DAVAO CITY (MindaNews / 23 Jan) – “If we only have a choice, we don’t want to live here.”
This is the common sentiment of those living at the flood-prone Jade Valley Homes in Barangay Tigatto here.
Jade Valley Homes sits beside the Davao river, which overflows when strong rains come, thus flooding the communities along its banks.
Romeo Amistad is aware that the subdivision where he lives is prone to flooding, even before he decided to buy a house at the place. But since he had no other place to move in, he admitted that his family assumed a foreclosed property at the subdivision four years ago through the Home Development Mutual Fund (HDMF, or Pag-IBIG).
“We were looking for an affordable house, so we chose this place,” he said.
Amistad, who used to live with his in-laws in the Ecoland area, said it was his son, a call center agent in the city, who acquired the property.
They learned that the previous owner was disheartened by the frequent flooding and eventually stopped paying the monthly amortization.
Amistad said his son Weng now pays the monthly amortization of P2,300.
“We were told by the real estate agent that the flood will never happen again,” Amistad said. “But what happened on Sunday, according to our neighbors, was even worse than the flood in 2002,” the puppy vendor lamented.
The Amistad house is 10 meters away from the edge of the riverbank. There is yet another house closer to the river, but it was abandoned by the owner two years ago because of the frequent flooding.
Over the danger level
Last Sunday’s flood did not only submerge the houses close to the river, but even those as far as a kilometer away.
Yet another Jade Valley resident, Berly Bautista, said that he too assumed the house. The previous owners, relatives of the Bautista family, moved to another place after the flood in 2002.
The Bautista home is much farther from the riverbank, around 300 meters away. They, too, admitted they were aware of the flooding in the past. “But we have no other place to go, ” said Bautista.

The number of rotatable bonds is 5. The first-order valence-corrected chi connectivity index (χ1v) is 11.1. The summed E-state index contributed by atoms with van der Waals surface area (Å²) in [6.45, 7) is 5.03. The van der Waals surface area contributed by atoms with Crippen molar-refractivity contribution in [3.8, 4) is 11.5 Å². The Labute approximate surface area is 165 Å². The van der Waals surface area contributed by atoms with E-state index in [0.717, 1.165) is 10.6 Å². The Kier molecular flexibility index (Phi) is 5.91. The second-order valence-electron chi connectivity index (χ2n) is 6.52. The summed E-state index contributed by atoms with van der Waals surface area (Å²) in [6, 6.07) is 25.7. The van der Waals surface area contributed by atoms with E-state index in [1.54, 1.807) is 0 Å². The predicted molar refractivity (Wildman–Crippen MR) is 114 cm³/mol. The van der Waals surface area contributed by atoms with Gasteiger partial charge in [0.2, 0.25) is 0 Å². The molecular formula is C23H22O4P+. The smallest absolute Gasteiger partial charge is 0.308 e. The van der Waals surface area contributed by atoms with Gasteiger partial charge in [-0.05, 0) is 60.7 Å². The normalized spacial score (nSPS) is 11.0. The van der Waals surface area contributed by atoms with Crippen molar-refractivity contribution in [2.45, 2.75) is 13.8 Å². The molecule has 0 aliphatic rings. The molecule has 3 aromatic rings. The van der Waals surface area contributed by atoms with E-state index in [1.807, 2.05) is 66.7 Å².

In one of the concrete posts, his relatives left a mark about five feet high, which reads: “Danger level.”
“That means if the floodwater would almost reach that mark, we should evacuate,” he said while scraping the mud from the pavement at the gate.
The flood on Sunday, Bautista added, was higher by almost a foot than in 2002. Residents of Jade Valley Homes told MindaNews that floodwaters in 2002 reached as high as five feet.
On Saturday evening, Davao’s Central 911 already issued a warning to those living along the banks of the Davao River that water level may rise due to heavy rains.
But when the water rose to chest level, many of the residents were trapped on roofs or in the second floor of their houses. Forced evacuation started around midnight that Saturday.
The morning after, the Army, Central 911, police and rescue volunteers used jet skis and rubber boats to rescue those who were trapped.
The City Disaster Risk Reduction and Management Council (CDRRMC) reported that some 2,000 families or about 40,000 persons from 15 barangays were affected by the floods.
Worst than 2002
Bonifacio Gustosani Jr., 50, said Sunday’s flood was the worst he has experienced. Born and raised in Tigatto, he said the Davao River has been overflowing even before the subdivision was built.
His house is about 80 meters away from the river, but still, they were not able to save their belongings, including appliances, because the water rose too fast. They had to run to higher ground, to the highway, which is 50 meters away.
Rowena Padogdog, in her mid 40s, also failed to save her belongings. She said that after the big flood in 2002, there were floods every year, but only up to the knees. When the water rose chest level on Saturday evening, they sought refuge in the second floor of their neighbor’s house.
But amid the frequent flooding, Padogdog said they will not leave Jade Valley Homes since they have nowhere else to go. “We have no choice but to stay,” she said.
By dawn of Monday, floodwaters started to recede, residents said. But some parts of the subdivision remain flooded with knee-deep waters.
Like Padogdog, Amistad is also left with no choice but to stay.
But he added that if the city government will decide to relocate them, he would be willing to accept it.
“But if not, we will just stay here,” Amistad said. (Keith Bacongco / MindaNews)